We urge you to contact your state legislators (contact info here) to tell them to support Sen. Saldaña’s Evergreen Plan over Sen. Hobbs’ highway-focused climate delay package. We must divest from highway expansion and invest in safety, accessibility, and transit to curb transportation emissions and bring about mobility justice. Sen. Saldaña has gotten us a lot closer to that goal.

The editorial board consists of Natalie Bicknell, Stephen Fesler, Shaun Kuo, Ryan Packer, and Doug Trumm.

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AJ

I think it is unfair the label the US 2 trestle replacement as ‘expansion.’ WSDOT, to their credit, identified US-2 widening as a poor investment specifically because is simply shifts the bottleneck. The likely project design creates some HOV bypass lanes in the immediate vicinity of the I5-US2 interchange, which are net new highway lanes. I suppose that is ‘expansion,’ taken literally, but a short HOV bypass seems like a very wise investment in what will otherwise be a like-for-like bridge replacement with a toll.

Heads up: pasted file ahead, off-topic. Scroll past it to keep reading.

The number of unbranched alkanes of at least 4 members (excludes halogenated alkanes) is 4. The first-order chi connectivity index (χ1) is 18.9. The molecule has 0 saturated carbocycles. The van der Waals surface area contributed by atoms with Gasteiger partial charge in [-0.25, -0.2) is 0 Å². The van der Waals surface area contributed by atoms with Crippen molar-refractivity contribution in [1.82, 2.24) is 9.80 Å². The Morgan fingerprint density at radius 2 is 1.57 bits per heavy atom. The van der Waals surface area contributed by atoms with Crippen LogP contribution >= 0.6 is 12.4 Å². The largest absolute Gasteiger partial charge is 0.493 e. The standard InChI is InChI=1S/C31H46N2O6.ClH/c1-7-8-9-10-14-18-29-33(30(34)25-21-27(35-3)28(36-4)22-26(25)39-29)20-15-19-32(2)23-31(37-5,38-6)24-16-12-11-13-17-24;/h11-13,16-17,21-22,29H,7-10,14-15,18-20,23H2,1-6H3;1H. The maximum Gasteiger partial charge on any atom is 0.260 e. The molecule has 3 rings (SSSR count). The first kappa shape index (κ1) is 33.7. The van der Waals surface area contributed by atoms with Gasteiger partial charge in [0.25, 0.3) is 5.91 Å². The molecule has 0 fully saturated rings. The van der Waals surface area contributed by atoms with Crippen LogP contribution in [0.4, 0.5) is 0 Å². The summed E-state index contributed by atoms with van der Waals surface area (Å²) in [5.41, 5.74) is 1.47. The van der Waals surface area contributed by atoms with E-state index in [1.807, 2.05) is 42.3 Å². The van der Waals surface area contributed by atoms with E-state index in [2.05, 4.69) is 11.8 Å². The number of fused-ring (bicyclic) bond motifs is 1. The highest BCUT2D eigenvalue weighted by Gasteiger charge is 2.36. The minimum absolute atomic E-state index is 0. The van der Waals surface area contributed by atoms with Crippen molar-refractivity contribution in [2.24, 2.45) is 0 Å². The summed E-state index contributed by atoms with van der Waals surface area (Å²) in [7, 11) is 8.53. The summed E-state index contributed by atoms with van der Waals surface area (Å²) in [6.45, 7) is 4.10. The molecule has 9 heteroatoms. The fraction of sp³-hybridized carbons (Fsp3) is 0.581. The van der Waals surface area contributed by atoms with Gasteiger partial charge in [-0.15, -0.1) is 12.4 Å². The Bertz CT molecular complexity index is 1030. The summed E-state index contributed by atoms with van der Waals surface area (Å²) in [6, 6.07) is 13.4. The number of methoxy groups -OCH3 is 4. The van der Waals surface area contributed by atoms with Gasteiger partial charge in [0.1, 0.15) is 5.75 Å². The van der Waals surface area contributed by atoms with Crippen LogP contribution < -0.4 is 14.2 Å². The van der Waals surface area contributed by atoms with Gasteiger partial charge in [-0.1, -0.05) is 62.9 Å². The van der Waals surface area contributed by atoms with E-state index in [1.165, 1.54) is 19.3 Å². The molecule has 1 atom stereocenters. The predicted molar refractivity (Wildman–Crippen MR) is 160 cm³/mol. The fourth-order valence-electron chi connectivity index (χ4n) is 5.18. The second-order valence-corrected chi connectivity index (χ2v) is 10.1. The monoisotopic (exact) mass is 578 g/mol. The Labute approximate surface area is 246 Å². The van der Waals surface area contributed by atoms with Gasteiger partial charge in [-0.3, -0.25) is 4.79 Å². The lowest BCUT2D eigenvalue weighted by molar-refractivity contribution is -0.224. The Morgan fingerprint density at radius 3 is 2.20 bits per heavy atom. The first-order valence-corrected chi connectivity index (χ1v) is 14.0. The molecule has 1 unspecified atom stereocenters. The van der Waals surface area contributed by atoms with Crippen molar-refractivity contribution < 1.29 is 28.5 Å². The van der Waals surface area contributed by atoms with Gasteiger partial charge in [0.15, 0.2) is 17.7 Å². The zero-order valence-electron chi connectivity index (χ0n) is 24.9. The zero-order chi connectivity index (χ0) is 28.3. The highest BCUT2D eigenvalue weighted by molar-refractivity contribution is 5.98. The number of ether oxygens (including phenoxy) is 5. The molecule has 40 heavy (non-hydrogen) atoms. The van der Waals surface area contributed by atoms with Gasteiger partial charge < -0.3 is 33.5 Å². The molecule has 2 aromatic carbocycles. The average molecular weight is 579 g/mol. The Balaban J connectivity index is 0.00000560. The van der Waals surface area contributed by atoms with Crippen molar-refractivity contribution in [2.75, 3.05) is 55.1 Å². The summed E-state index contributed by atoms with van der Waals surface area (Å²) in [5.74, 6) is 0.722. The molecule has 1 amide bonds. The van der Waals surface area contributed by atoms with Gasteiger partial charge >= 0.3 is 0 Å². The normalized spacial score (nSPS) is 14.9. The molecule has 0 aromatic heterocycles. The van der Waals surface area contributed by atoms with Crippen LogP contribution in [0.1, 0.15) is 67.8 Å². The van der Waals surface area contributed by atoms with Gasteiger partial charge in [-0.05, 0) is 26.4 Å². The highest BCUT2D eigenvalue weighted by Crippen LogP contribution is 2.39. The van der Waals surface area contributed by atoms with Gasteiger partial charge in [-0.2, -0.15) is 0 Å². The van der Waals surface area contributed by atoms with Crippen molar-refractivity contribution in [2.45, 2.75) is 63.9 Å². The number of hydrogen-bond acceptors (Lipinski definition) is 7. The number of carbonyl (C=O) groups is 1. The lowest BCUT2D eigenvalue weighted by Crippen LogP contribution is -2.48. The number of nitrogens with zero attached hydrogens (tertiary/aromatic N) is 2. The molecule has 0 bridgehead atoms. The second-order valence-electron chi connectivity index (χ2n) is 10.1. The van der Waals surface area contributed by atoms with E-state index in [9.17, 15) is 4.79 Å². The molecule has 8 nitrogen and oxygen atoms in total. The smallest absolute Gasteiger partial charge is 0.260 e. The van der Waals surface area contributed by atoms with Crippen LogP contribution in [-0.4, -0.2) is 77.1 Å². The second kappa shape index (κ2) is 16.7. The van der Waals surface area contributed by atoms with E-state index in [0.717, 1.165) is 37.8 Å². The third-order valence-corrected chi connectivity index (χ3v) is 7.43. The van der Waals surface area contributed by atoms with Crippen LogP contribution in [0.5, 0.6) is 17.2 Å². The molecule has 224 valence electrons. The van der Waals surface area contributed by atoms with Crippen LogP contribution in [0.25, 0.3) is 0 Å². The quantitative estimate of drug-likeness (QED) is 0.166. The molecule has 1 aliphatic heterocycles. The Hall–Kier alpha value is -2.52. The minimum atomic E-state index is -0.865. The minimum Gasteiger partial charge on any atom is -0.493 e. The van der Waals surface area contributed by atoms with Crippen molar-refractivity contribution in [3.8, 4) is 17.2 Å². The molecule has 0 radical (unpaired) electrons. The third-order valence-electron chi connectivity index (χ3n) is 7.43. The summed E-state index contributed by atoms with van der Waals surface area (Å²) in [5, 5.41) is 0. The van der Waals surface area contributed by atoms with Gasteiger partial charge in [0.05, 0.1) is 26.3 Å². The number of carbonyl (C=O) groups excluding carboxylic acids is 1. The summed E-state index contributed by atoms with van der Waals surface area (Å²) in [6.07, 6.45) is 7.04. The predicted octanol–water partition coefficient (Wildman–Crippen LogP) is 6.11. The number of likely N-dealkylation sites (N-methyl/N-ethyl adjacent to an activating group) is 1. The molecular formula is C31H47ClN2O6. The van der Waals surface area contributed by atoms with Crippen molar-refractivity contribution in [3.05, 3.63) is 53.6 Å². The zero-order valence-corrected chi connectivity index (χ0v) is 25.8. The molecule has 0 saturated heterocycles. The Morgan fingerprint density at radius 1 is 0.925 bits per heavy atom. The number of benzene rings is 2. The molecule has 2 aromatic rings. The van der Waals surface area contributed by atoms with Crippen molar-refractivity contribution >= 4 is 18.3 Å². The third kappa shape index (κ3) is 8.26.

US2 is the only east-west crossing of the Snohomish River; there is no other bridge between I5 and SR9. It will be replaced. To oppose the trestle replacement but support the replacement of the many critical bridges in Seattle makes no sense outside of a Seattle Good, Suburbs Bad framework. This isn’t a magnolia bridge boondoggle, nor is there a West Seattle ‘just do transit’ alternative; US2 is a critical bus corridor.

There is no segment of SR18 in Issaquah. It is in rural King county. The relevant cities are Snoqualmie and Maple Valley. As a true bypass of greater Seattle, widening that section of SR18 will be a good alternative next time WSDOT tries to widen 405 between Bellevue and Tukwilla; I’d support SR18 widening if it was paired with a removal of the 3rd SOV lane that is currently approved but mostly unfunded in the 405 Master Plan.